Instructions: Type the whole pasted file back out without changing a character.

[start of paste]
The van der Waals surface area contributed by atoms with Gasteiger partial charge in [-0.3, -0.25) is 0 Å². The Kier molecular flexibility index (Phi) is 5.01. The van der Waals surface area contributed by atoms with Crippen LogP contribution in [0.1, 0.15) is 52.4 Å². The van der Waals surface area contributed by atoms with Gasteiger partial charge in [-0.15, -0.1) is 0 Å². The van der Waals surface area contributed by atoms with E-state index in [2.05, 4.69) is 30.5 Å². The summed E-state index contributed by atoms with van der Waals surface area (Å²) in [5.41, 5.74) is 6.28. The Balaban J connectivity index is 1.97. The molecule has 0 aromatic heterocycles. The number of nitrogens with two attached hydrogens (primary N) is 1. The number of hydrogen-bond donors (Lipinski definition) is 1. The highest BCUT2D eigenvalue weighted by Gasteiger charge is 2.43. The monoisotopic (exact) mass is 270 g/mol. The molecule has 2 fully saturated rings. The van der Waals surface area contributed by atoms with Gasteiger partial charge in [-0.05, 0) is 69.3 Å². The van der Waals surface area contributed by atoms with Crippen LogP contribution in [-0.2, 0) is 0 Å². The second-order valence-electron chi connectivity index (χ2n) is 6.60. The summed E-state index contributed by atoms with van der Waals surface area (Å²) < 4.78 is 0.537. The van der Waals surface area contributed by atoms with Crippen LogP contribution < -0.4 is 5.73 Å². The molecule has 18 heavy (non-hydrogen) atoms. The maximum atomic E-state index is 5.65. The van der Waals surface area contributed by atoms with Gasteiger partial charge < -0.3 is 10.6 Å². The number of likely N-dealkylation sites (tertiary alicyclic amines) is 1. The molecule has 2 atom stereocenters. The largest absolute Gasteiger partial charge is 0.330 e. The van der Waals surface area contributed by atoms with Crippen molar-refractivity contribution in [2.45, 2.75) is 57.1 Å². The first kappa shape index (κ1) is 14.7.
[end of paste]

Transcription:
The van der Waals surface area contributed by atoms with Gasteiger partial charge in [-0.3, -0.25) is 0 Å². The Kier molecular flexibility index (Phi) is 5.01. The van der Waals surface area contributed by atoms with Crippen LogP contribution in [0.1, 0.15) is 52.4 Å². The van der Waals surface area contributed by atoms with Gasteiger partial charge in [-0.15, -0.1) is 0 Å². The van der Waals surface area contributed by atoms with E-state index in [2.05, 4.69) is 30.5 Å². The summed E-state index contributed by atoms with van der Waals surface area (Å²) in [5.41, 5.74) is 6.28. The Balaban J connectivity index is 1.97. The molecule has 0 aromatic heterocycles. The number of nitrogens with two attached hydrogens (primary N) is 1. The number of hydrogen-bond donors (Lipinski definition) is 1. The highest BCUT2D eigenvalue weighted by Gasteiger charge is 2.43. The monoisotopic (exact) mass is 270 g/mol. The molecule has 2 fully saturated rings. The van der Waals surface area contributed by atoms with Gasteiger partial charge in [-0.05, 0) is 69.3 Å². The van der Waals surface area contributed by atoms with Crippen LogP contribution in [-0.2, 0) is 0 Å². The second-order valence-electron chi connectivity index (χ2n) is 6.60. The summed E-state index contributed by atoms with van der Waals surface area (Å²) < 4.78 is 0.537. The van der Waals surface area contributed by atoms with Crippen LogP contribution < -0.4 is 5.73 Å². The molecule has 18 heavy (non-hydrogen) atoms. The maximum atomic E-state index is 5.65. The van der Waals surface area contributed by atoms with Gasteiger partial charge < -0.3 is 10.6 Å². The number of likely N-dealkylation sites (tertiary alicyclic amines) is 1. The molecule has 2 atom stereocenters. The largest absolute Gasteiger partial charge is 0.330 e. The van der Waals surface area contributed by atoms with Crippen molar-refractivity contribution in [2.45, 2.75) is 57.1 Å². The first kappa shape index (κ1) is 14.7.